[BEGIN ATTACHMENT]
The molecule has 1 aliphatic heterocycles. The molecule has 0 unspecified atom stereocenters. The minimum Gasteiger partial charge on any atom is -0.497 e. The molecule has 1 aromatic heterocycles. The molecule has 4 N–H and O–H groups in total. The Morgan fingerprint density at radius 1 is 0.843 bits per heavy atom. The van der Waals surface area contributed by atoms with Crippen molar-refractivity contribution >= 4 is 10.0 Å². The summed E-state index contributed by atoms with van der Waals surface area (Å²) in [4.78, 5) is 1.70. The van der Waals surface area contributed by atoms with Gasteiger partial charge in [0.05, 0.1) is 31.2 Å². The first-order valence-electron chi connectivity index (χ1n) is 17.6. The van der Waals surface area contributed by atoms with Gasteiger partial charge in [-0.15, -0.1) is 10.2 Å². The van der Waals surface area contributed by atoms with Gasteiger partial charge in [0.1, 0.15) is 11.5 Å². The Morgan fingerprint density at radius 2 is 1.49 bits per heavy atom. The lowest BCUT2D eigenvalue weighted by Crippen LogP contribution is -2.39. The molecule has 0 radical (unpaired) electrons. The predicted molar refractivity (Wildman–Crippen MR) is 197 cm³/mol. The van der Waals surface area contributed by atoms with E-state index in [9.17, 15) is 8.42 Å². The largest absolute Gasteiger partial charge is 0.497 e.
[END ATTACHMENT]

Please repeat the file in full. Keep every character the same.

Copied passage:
The molecule has 1 aliphatic heterocycles. The molecule has 0 unspecified atom stereocenters. The minimum Gasteiger partial charge on any atom is -0.497 e. The molecule has 1 aromatic heterocycles. The molecule has 4 N–H and O–H groups in total. The Morgan fingerprint density at radius 1 is 0.843 bits per heavy atom. The van der Waals surface area contributed by atoms with Crippen molar-refractivity contribution >= 4 is 10.0 Å². The summed E-state index contributed by atoms with van der Waals surface area (Å²) in [4.78, 5) is 1.70. The van der Waals surface area contributed by atoms with Gasteiger partial charge in [0.05, 0.1) is 31.2 Å². The first-order valence-electron chi connectivity index (χ1n) is 17.6. The van der Waals surface area contributed by atoms with Gasteiger partial charge in [-0.15, -0.1) is 10.2 Å². The van der Waals surface area contributed by atoms with Gasteiger partial charge in [0.1, 0.15) is 11.5 Å². The Morgan fingerprint density at radius 2 is 1.49 bits per heavy atom. The lowest BCUT2D eigenvalue weighted by Crippen LogP contribution is -2.39. The molecule has 0 radical (unpaired) electrons. The predicted molar refractivity (Wildman–Crippen MR) is 197 cm³/mol. The van der Waals surface area contributed by atoms with E-state index in [9.17, 15) is 8.42 Å². The largest absolute Gasteiger partial charge is 0.497 e.